Pres. Hetbst: UConn's APR for this year going to be in the high 900's | Page 2 | The Boneyard

Pres. Hetbst: UConn's APR for this year going to be in the high 900's

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Is the rolling score still relevent? I always thought that was an unnecessary complication of a convoluted process.

The rolling score protects you if you have an occassional bad year. If you punished teams on a year-to-year basis, then all it would take is a couple of transfers to potentially keep you out of the postseason. Uconn's problem is that we had 2 bad years (2009 and 2010), so it will take another year or two to balance those out. But in terms of punishing teams based on the new standards, I don't see how you can base it on the 4 year rolling score for 2013, which would include those previous years for which Uconn has already been punished. The 975 in 2011 and the (presumably) good score in 2012 need to be given more weight since they would clearly show that the new "corrective action plan" is working. But I'm presuming that the NCAA will use common sense, which may be presumptuous.
 
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Is the rolling score still relevent? I always thought that was an unnecessary complication of a convoluted process.
It's relevant for APR. We should be getting back a scholarship or two next year with this high score. After the vote this Friday(?), the slate might be cleaned which means that it may start with 2011-12 as the beginning of the rolling score, as many have pointed out on this board. If so, we will be in great shape.
 
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It's a stupid measure. Good to see that the new prez is willing to do what it takes to game the thing.

Why is it stupid? Though imperfect - like all possible measures - it has clearly led to schools starting to limit the recruiting of people who don't belong in college and has clearly led to higher gradation rates.

How is Herbst gaming the system?
 
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The rolling score protects you if you have an occassional bad year. If you punished teams on a year-to-year basis, then all it would take is a couple of transfers to potentially keep you out of the postseason.

What you meant to say is "all it would take is a couple of transfers who had bad academic records to keep you out of the postseason."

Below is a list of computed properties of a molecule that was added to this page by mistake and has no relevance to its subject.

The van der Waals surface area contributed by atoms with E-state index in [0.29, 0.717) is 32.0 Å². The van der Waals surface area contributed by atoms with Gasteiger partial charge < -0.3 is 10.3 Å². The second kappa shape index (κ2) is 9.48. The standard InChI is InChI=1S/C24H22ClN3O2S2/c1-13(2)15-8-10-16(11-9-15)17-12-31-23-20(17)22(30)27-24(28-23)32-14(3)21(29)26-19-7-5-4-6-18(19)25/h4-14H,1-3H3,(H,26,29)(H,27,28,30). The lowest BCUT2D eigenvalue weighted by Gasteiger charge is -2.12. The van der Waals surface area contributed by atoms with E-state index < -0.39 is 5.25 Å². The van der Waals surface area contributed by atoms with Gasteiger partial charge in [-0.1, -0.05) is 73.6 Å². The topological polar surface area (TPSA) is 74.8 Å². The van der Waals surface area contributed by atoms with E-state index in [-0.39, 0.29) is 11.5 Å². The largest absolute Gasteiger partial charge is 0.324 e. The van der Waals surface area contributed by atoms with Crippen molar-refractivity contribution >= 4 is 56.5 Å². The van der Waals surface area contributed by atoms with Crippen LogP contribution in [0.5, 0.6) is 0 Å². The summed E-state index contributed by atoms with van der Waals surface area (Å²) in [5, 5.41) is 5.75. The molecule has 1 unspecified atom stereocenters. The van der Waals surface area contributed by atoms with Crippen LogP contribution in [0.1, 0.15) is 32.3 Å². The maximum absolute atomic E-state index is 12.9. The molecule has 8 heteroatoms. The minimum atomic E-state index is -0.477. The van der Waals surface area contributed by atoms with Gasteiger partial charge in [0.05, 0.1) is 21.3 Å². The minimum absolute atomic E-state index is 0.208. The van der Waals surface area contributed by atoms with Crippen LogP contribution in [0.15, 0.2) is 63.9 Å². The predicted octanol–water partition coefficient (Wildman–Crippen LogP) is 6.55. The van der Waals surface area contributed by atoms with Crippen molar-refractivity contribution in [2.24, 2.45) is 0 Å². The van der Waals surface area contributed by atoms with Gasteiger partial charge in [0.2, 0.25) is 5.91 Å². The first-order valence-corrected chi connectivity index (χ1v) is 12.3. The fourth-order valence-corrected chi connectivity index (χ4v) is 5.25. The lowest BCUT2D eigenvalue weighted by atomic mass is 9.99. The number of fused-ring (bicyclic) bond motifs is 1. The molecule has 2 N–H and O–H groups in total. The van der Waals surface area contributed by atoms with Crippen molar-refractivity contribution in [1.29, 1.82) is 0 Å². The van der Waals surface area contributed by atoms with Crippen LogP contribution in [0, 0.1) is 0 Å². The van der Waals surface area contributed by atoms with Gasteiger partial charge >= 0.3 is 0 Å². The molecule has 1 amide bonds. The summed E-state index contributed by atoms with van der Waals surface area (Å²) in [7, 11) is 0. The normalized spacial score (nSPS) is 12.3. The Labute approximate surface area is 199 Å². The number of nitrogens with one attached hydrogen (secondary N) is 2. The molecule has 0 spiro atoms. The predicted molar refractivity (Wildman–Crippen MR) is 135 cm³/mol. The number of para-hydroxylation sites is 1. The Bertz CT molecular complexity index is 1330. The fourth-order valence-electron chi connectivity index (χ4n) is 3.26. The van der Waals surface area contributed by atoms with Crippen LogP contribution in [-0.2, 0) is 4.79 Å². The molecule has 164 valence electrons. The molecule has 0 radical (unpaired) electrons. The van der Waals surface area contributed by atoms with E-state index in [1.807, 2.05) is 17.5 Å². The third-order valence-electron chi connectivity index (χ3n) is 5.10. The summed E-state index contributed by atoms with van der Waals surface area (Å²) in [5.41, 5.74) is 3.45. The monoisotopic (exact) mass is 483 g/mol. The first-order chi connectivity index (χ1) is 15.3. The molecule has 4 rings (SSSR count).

Mr. Wonderful

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it has clearly led to schools starting to limit the recruiting of people who don't belong in college

No it hasn't. Schools just keep them under wraps these days.

has clearly led to higher gradation rates

Serious question, can you cite this?
 
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What you meant to say is "all it would take is a couple of transfers who had bad academic records to keep you out of the postseason."

True, but only if you consider a 2.5 GPA "bad." You lose a point for a transfer unless he meets a number of standards, one of them being a 2.6 GPA.
 

RS9999X

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If UConn is docked 1 point for 2o12 its cool come the 2013 tourney.

2 points and its dicey. A smidgen under 900 for the rolling score by my count. They might let UConn slide with a waiver in 2013 with a 2 point knock

3 pts and and that's skirting the 930 line for the year which isn't enough to raise UConn's rolling average as close to 900 as we would like. I'd guess 3 pts and UConn is made an example of.

So there you go.

2012 deductions:
1 point good
2 points - pray for mercy. Or a waiver.
3 points bad. Very bad.
 

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Thanks for the cite.

From what I read there, by the NCAA's own admission, it's hard to link the APR as having any effect on the graduation rate, considering grad rates were already trending upward prior to the APR's existence. Grad rates had been trending upward prior to the 10 year scope of this article as well. Its interesting to note that in college football, graduation rates have actually plateaued despite the existence of the APR, so what does that say about the APR as an incentive to graduate players again?
 
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